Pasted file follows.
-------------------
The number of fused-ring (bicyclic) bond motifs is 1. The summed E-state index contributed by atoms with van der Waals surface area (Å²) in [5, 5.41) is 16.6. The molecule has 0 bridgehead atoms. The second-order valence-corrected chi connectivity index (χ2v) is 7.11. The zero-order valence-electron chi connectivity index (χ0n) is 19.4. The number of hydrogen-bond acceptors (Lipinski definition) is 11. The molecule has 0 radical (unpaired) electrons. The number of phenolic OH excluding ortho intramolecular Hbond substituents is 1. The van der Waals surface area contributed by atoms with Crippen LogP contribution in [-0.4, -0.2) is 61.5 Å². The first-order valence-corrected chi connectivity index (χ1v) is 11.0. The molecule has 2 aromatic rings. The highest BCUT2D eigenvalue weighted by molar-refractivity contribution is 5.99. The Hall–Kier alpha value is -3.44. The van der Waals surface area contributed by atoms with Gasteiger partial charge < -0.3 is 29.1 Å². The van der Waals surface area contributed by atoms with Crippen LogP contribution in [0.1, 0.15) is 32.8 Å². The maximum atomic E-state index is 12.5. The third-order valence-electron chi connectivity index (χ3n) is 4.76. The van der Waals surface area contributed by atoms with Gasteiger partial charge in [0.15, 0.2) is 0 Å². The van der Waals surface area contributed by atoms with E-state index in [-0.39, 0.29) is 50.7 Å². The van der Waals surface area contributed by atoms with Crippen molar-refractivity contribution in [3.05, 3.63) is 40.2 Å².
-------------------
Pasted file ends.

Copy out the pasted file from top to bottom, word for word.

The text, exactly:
The number of fused-ring (bicyclic) bond motifs is 1. The summed E-state index contributed by atoms with van der Waals surface area (Å²) in [5, 5.41) is 16.6. The molecule has 0 bridgehead atoms. The second-order valence-corrected chi connectivity index (χ2v) is 7.11. The zero-order valence-electron chi connectivity index (χ0n) is 19.4. The number of hydrogen-bond acceptors (Lipinski definition) is 11. The molecule has 0 radical (unpaired) electrons. The number of phenolic OH excluding ortho intramolecular Hbond substituents is 1. The van der Waals surface area contributed by atoms with Crippen LogP contribution in [-0.4, -0.2) is 61.5 Å². The first-order valence-corrected chi connectivity index (χ1v) is 11.0. The molecule has 2 aromatic rings. The highest BCUT2D eigenvalue weighted by molar-refractivity contribution is 5.99. The Hall–Kier alpha value is -3.44. The van der Waals surface area contributed by atoms with Gasteiger partial charge < -0.3 is 29.1 Å². The van der Waals surface area contributed by atoms with Crippen LogP contribution in [0.1, 0.15) is 32.8 Å². The maximum atomic E-state index is 12.5. The third-order valence-electron chi connectivity index (χ3n) is 4.76. The van der Waals surface area contributed by atoms with Gasteiger partial charge in [0.15, 0.2) is 0 Å². The van der Waals surface area contributed by atoms with E-state index in [-0.39, 0.29) is 50.7 Å². The van der Waals surface area contributed by atoms with Crippen molar-refractivity contribution in [3.05, 3.63) is 40.2 Å².